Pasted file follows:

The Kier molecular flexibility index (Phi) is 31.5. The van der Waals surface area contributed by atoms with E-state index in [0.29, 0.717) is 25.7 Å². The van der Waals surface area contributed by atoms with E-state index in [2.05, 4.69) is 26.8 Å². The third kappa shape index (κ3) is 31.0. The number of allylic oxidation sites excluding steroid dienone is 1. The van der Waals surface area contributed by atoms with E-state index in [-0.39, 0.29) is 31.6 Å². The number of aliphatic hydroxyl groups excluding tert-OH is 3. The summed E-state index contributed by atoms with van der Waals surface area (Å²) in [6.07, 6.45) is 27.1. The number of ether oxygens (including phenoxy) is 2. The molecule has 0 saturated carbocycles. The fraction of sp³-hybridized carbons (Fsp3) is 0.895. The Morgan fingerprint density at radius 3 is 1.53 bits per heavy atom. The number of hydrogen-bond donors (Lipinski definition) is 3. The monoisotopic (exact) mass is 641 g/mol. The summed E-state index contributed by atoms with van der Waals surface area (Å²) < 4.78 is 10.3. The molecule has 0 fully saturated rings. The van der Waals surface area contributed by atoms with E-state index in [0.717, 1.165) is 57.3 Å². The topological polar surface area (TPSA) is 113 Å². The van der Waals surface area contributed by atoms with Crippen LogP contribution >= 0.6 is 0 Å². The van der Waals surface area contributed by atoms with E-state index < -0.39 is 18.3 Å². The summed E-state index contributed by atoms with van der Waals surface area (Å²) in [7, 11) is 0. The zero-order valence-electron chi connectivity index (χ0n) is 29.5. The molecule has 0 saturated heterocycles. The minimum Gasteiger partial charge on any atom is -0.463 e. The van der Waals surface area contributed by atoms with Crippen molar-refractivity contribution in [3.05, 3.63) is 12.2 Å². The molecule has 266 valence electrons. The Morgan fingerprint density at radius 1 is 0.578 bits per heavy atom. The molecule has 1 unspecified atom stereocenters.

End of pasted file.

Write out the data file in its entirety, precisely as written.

The Kier molecular flexibility index (Phi) is 31.5. The van der Waals surface area contributed by atoms with E-state index in [0.29, 0.717) is 25.7 Å². The van der Waals surface area contributed by atoms with E-state index in [2.05, 4.69) is 26.8 Å². The third kappa shape index (κ3) is 31.0. The number of allylic oxidation sites excluding steroid dienone is 1. The van der Waals surface area contributed by atoms with E-state index in [-0.39, 0.29) is 31.6 Å². The number of aliphatic hydroxyl groups excluding tert-OH is 3. The summed E-state index contributed by atoms with van der Waals surface area (Å²) in [6.07, 6.45) is 27.1. The number of ether oxygens (including phenoxy) is 2. The molecule has 0 saturated carbocycles. The fraction of sp³-hybridized carbons (Fsp3) is 0.895. The Morgan fingerprint density at radius 3 is 1.53 bits per heavy atom. The number of hydrogen-bond donors (Lipinski definition) is 3. The monoisotopic (exact) mass is 641 g/mol. The summed E-state index contributed by atoms with van der Waals surface area (Å²) < 4.78 is 10.3. The molecule has 0 fully saturated rings. The van der Waals surface area contributed by atoms with E-state index in [0.717, 1.165) is 57.3 Å². The topological polar surface area (TPSA) is 113 Å². The van der Waals surface area contributed by atoms with Crippen LogP contribution >= 0.6 is 0 Å². The van der Waals surface area contributed by atoms with E-state index < -0.39 is 18.3 Å². The summed E-state index contributed by atoms with van der Waals surface area (Å²) in [7, 11) is 0. The zero-order valence-electron chi connectivity index (χ0n) is 29.5. The molecule has 0 saturated heterocycles. The minimum Gasteiger partial charge on any atom is -0.463 e. The van der Waals surface area contributed by atoms with Crippen molar-refractivity contribution in [3.05, 3.63) is 12.2 Å². The molecule has 266 valence electrons. The Morgan fingerprint density at radius 1 is 0.578 bits per heavy atom. The molecule has 1 unspecified atom stereocenters.